From: Biniam Tekle (firstname.lastname@example.org)
Date: Tue Feb 03 2009 - 11:43:20 EST
Tue. Feb. 3, 2009
Somali Sharif From Ouster to Rosy Welcome
IslamOnline.net & News Agencies
ADDIS ABABA — Only two years after celebrating his ouster, UN and African
leaders gave Sheikh Sharif Sheikh Ahmed a rosy reception and standing
ovation, while the new Somali president's former allies are branding him a
traitor and declaring war on his regime.
"All of us can take pleasure in the progress towards a peaceful settlement
in Somalia," UN Secretary-General Ban Ki-Moon told the African Union (AU)
summit in the Ethiopian capital Addis Ababa on Monday, February 2.
"I count on your wise and visionary leadership," Ban said addressing Sheikh
Sharif, elected in a parliamentary vote on Saturday.
AU Commission chairman Jean Ping introduced him to the summiteers as
Africa's newest head of state, saying that "some shades of hope have
appeared in Somalia".
Sheikh Sharif stood up as the packed hall erupted in applause in a rare
Following the opening ceremonies, he met the leaders of six neighboring
countries, including arch-foe Ethiopia, and agreed to work together for
Two years ago, Sheikh Sharif's Supreme Islamic Courts of Somalia (SCIS) was
ousted by invading Ethiopian troops, supported by regional and international
Prior to the invasion, they were in control of large parts of Somalia and
restored rare peace and security during a short six-month rule.
Sheikh Sharif's election has been welcomed by regional players as well as
the US, which backed the ouster of his SCIS, as a step towards bringing
stability to Somalia.
The Horn of Africa country has been without effective government since the
ouster of former president Mohamed Siad Barre in 1991.
More than 14 attempts to restore a functional government have since failed.
Sheikh Sharif, who has vowed to reconcile with all warring parties, is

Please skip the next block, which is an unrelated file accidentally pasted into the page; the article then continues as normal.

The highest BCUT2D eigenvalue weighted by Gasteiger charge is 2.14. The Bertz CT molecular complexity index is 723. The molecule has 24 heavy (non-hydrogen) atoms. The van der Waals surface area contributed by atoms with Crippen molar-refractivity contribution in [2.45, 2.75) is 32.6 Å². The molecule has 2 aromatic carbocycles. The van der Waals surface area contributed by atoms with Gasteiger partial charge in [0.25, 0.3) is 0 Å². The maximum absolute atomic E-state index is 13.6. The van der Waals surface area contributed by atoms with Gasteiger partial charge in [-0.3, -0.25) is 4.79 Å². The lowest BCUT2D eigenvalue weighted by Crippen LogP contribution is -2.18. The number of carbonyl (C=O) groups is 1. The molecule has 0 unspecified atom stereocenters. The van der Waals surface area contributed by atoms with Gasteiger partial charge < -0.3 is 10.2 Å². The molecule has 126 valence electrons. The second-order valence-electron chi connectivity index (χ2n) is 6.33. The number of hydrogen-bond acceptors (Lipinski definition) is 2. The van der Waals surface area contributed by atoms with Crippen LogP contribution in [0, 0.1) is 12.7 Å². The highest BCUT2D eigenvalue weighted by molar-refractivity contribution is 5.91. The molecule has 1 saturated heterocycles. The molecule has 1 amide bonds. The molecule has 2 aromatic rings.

scheduled to fly to Mogadishu straight after the AU summit to put together a
But just as former enemies turned friends, longtime allies took no less
"We cannot accept a secular constitution with which the new government wants
to rule our country," Sheikh Sharif Sheikh Hussein, leader of Al Shabaab
group told a protest in Baidoa, seat of Somalia's parliament.
Shabaab, which now control swaths of southern Somalia, staged protests
against Sheikh Sharif in Baidoa, which fell to their hands last week after
the Ethiopian pullout.
The group, which was once an affiliate of Sheikh Sharif's SCIS, mocked his
trip to arch-foe Ethiopia and rallied their supporters for war against his
"He is now with our number one enemy, Ethiopia," said Sheikh Hayakalah, who
heads the Islamic court in the Shabaab-held port of Kismayu.
"Imagine how Sharif, who was once our leader, deceived us," he charged.
"We shall fight the so-called government of Sharif in every place."
Sheikh Sharif's election is also opposed by the Eritrea-based opposition led
by Sheikh Hassan Aweys, who co-chaired the SCIS with Sharif.
Fearing a new bout of infighting in Somalia, the International Union of
Muslim Scholars (IUMS) has called on Somalis to rally behind their new
"We call on our brother Hassan Aweys to cooperate with the new leadership,"
it said in a statement.
The IUMS proposed to champion a dialogue to heal the deep rift between
Sharif and other Islamists, saying it is ready to send a high-ranking
delegation for this mission.
"[Somalis need to] establish security and peace in the country and spare it
the effect of any more civil wars which only result in death and
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